2 Timothy 4:1–8
Perhaps the most important race in the modern Olympics is the 100 meters sprint; certainly it gains the most attention. But the climax to the games in ancient times was the relay race, where teams of competitors combined their skills and energies as they raced in turn to the finish post. In the relay, the handover of the baton is the vital moment. With perfect timing the baton is passed, and the receiver takes hold of it with a firm grip. Dropping the baton means disaster and loss.
When Paul talked about “keeping the faith,” the baton imagery is helpful. The words he used here are similar to when he wrote about “laying on of hands” on people in recognition for ministry (1 Tim. 5:22), an act of solemnity and decisiveness. Paul grabbed faith and held on tight. Again, I turn to Eugene Peterson: “I’ve run hard right to the finish, believed all the way” (2 Tim. 4:7, The Message).
Some days I don’t exactly lose my faith; I just mislay it. I find myself in situations where tiredness, cynicism, or fear means that I stagger through a day, or a season, hoping to survive, rather than exercising faith in persistent prayer. I place myself in the position of not receiving because I’m not asking for anything. I drop the baton. Like Peter, I’m sifted and shaken, my faith the primary target in the spiritual war.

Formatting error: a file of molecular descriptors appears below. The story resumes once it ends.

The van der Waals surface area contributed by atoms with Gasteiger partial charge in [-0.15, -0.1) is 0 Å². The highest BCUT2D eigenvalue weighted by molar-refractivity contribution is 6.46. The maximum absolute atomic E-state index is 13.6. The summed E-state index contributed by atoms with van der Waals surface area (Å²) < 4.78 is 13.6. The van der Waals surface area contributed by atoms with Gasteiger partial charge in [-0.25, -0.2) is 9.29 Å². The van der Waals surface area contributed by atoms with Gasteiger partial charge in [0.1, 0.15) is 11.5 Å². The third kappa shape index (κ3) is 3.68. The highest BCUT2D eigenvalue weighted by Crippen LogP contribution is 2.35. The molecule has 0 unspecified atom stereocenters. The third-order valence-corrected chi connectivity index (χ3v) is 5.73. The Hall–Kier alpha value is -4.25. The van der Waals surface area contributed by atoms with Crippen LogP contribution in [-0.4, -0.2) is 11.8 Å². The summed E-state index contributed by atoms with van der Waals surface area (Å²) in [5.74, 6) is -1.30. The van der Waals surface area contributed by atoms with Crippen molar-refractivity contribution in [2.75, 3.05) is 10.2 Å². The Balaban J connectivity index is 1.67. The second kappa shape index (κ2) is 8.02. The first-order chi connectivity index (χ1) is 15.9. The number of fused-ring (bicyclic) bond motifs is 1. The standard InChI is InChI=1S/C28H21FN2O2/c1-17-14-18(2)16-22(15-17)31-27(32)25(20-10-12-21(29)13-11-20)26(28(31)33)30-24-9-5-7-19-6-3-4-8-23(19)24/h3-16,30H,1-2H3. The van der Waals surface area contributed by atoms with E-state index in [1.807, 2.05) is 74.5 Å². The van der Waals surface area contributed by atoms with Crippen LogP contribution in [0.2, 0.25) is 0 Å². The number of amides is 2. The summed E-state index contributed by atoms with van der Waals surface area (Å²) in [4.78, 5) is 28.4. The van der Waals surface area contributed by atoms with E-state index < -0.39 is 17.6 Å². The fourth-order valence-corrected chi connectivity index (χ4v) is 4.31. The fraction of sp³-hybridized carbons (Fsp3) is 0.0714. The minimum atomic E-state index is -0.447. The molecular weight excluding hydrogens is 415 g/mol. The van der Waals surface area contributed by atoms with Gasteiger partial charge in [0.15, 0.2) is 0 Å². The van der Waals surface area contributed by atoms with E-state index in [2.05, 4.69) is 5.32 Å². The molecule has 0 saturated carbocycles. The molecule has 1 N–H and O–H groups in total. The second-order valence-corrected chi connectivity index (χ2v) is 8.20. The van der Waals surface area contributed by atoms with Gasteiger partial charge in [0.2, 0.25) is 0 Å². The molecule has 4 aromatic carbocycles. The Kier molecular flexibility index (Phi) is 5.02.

Perhaps that’s where you are right now. Instead of moving down the track, you’re parked on the side, wincing because of injury, sad because of failure. Get up. Take hold of the baton. Believing all the way means believing today.
Pray: Lord, help me to find faith where I have been faithless, and to hold on to and keep the faith today. Amen.